The non profit is more likely to have access to volunteer (unpaid) labor... they may benefit from exemption from sales tax. They may have access to grants. They may be able to solicit donations.

The for profit business may have access to tax credits. Some activities may be business expenses and therefor deductible (against income).

In either case, revenue has to meet or exceed expenses for the business to be viable.

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 Post subject: Re: What has been the most expensive rebuild/restoration to
PostPosted: Tue Jun 18, 2024 7:38 pm 

Joined: Sun Aug 22, 2004 5:19 pm
Posts: 2602
Location: Sackets Harbor, NY
Between the $ 3M spent on the failed attempt done at Steamtown and the additional $ 3M being spent in Altoona, the 1361 will be up there with some of the most expensive.

You'd have to guess that in total dollars spent the 4014 would take the prize. My WAG is that UP spent at least $ 20M bringing her back to life which within the UP's multi-billion dollar annual budget is a rounding error, and a great investment based upon the huge positive media she has generated.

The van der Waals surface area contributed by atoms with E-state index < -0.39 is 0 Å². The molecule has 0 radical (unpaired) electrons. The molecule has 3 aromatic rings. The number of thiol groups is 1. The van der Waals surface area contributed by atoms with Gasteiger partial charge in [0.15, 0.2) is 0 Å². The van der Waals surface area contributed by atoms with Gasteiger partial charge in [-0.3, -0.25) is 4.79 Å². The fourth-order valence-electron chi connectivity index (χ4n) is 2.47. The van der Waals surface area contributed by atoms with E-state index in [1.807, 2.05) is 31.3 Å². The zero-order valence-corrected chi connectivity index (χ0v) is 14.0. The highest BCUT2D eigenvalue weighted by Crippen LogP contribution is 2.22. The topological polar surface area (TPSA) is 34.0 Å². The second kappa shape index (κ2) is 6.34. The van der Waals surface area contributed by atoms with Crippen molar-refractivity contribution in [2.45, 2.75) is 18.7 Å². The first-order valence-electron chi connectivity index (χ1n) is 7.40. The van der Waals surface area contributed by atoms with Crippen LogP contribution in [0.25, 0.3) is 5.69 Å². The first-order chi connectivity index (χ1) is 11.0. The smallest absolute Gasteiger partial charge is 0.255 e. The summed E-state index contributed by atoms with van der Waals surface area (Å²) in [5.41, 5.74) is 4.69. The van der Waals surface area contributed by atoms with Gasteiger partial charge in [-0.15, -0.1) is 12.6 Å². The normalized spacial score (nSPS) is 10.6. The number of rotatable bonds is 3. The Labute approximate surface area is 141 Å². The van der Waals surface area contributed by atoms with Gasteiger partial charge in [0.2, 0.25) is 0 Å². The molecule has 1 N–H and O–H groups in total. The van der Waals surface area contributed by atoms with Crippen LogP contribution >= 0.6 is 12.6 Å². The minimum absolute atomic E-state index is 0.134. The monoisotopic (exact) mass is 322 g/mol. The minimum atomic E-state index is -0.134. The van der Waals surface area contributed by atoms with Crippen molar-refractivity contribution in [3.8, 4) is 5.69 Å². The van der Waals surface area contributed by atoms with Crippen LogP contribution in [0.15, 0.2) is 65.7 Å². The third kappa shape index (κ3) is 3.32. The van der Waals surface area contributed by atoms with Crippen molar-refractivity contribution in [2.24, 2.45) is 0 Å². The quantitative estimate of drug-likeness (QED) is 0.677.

Onward & Upward. Ross Rowland


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 Post subject: Re: What has been the most expensive rebuild/restoration to
PostPosted: Tue Jun 18, 2024 8:30 pm 

Joined: Thu Feb 27, 2014 10:08 am
Posts: 713
co614 wrote:
Between the $ 3M spent on the failed attempt done at Steamtown...the 1361 will be up there with some of the most expensive.

Especially if one expresses that estimate in terms of 2024 dollars. My recollection is that STEA never charged for storing the carcass for all those years and storage costs should likely be included in any calculation of the full true restoration cost. A couple of photos from that era.


Attachments:
1361 at STEA RIP.jpeg
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1361 at STEA Wall of Fame.jpeg